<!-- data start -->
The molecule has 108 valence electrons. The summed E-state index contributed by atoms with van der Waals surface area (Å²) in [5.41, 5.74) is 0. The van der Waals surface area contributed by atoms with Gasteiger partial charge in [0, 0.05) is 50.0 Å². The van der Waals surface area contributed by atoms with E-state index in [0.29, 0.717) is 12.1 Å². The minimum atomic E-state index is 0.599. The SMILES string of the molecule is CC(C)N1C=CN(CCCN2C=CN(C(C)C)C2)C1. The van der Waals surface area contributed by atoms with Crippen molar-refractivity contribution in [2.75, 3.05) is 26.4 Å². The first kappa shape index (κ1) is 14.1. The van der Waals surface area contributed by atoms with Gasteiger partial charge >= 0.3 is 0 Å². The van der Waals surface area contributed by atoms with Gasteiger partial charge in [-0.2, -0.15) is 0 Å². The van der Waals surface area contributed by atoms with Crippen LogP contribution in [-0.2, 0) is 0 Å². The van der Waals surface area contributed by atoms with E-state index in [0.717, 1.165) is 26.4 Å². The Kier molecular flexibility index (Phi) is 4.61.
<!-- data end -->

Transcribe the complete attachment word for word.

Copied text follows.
The molecule has 108 valence electrons. The summed E-state index contributed by atoms with van der Waals surface area (Å²) in [5.41, 5.74) is 0. The van der Waals surface area contributed by atoms with Gasteiger partial charge in [0, 0.05) is 50.0 Å². The van der Waals surface area contributed by atoms with E-state index in [0.29, 0.717) is 12.1 Å². The minimum atomic E-state index is 0.599. The SMILES string of the molecule is CC(C)N1C=CN(CCCN2C=CN(C(C)C)C2)C1. The van der Waals surface area contributed by atoms with Crippen molar-refractivity contribution in [2.75, 3.05) is 26.4 Å². The first kappa shape index (κ1) is 14.1. The van der Waals surface area contributed by atoms with Gasteiger partial charge >= 0.3 is 0 Å². The van der Waals surface area contributed by atoms with Gasteiger partial charge in [-0.2, -0.15) is 0 Å². The van der Waals surface area contributed by atoms with Crippen LogP contribution in [-0.2, 0) is 0 Å². The van der Waals surface area contributed by atoms with E-state index in [0.717, 1.165) is 26.4 Å². The Kier molecular flexibility index (Phi) is 4.61.